Due diligence key in tax consultant evaluation
 
Due diligence key in tax consultant evaluation
18 MAY 2012 6:32 AM

When considering consultants to handle your hotel's property tax matters, make sure they know what makes the hotel asset different from all the other commercial properties they represent.

Local taxes and specialty assets: two things that do not necessarily go together very well in the property tax world. Managing property taxes is perceived by most institutional owners as something that is best left to the experts. But who are the experts? How should they be compensated? And should they be evaluated?

In a series of quarterly articles, we will examine some of the pros and cons of outsourcing the management of property taxes. Specifically, we will address issues with 1) consultants, 2) assets and 3) the process for choosing, compensating and evaluating third-party consultants. The fourth and final article will be a synopsis of the prior articles that will provide owners with ideas and information to re-think how they manage property taxes and improve results. Read the first part here.

Hotel assets are more than just real estate
Hotels are unlike the usual institutional grade real-estate investments, namely Class A office, high-end multifamily or even regional retail with Class A anchors—especially when it comes to valuing the real estate for taxation purposes.

Hotels are the only class of real-estate investments that are typically valued by assessors with the income of the business. No one values an office building by asking for the business income of all the tenants that occupy the space. No one values a regional mall by asking for the income of all the businesses that occupy the real estate. However, hotels are valued that way.

As a result, what happens (to the unknowing evaluator) is the going concern is the end result of the analysis, which includes the value of the significant tangible personal property needed to generate income and the significant intangible personal property needed to generate income.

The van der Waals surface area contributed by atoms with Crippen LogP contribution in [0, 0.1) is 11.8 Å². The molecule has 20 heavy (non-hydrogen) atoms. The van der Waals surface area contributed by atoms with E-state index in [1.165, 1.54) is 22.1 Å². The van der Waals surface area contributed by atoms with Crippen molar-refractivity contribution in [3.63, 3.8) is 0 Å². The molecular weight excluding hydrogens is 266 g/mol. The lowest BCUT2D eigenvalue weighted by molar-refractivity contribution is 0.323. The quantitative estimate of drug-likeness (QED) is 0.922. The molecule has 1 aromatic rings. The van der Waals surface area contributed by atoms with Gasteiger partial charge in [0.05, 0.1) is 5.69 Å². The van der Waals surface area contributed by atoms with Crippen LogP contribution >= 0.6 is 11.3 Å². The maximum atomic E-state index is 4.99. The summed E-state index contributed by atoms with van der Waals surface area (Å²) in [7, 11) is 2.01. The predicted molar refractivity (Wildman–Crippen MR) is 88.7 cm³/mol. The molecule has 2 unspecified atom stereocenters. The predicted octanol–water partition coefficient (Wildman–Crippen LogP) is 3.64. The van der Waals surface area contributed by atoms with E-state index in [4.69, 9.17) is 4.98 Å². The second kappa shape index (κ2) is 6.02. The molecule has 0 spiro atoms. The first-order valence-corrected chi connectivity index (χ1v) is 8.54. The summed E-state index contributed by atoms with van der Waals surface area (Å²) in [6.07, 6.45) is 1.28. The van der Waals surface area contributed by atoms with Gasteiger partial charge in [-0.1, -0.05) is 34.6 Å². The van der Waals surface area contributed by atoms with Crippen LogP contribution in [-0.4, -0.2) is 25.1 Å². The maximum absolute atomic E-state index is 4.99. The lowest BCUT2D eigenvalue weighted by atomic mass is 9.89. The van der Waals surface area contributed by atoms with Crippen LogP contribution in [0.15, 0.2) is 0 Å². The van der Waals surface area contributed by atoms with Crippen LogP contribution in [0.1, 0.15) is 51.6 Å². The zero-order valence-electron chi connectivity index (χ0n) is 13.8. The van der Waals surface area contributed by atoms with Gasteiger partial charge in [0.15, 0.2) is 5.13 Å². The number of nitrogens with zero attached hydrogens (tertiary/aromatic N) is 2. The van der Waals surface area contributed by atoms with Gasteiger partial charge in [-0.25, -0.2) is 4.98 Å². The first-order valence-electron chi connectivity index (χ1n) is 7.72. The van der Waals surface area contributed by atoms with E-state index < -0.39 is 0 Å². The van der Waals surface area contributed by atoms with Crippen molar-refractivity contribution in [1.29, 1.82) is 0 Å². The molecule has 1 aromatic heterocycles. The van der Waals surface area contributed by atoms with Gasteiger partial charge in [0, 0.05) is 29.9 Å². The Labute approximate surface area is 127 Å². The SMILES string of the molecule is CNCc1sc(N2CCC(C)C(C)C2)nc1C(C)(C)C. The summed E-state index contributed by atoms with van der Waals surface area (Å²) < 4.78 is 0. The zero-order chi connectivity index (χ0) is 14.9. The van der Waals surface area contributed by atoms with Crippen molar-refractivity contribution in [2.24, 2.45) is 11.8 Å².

Only in the taxation of real estate is it necessary to separate the value of the real estate from the going concern. Hotels are traded on going concern value; lenders lend against the going concern value; all appraisals for any other situation are of the going concern value. But for the ad valorem taxation of real estate, the appraisal must be inclusive of the real estate, which only requires the appraiser to separate the value of the tangible personal property and intangible personal property. Therefore, understand if you have financing appraisals in your possession they can be shielded from discovery in the property tax process because they are not of the real estate—they are of the going concern.

If assessors ask if there are any appraisals of the real estate, the answer is “no.” For assessment purposes, all but 10 states have a business personal property tax, so it’s commonplace for the assessor to recognize the reported value of the business personal property and deduct that from the value determined by capitalizing net income. While there are good arguments to be made that could dispute that methodology for the sake of time and money (in most cases), it is just accepted that, that is how the tangible personal property component will be handled.

The Rushmore approach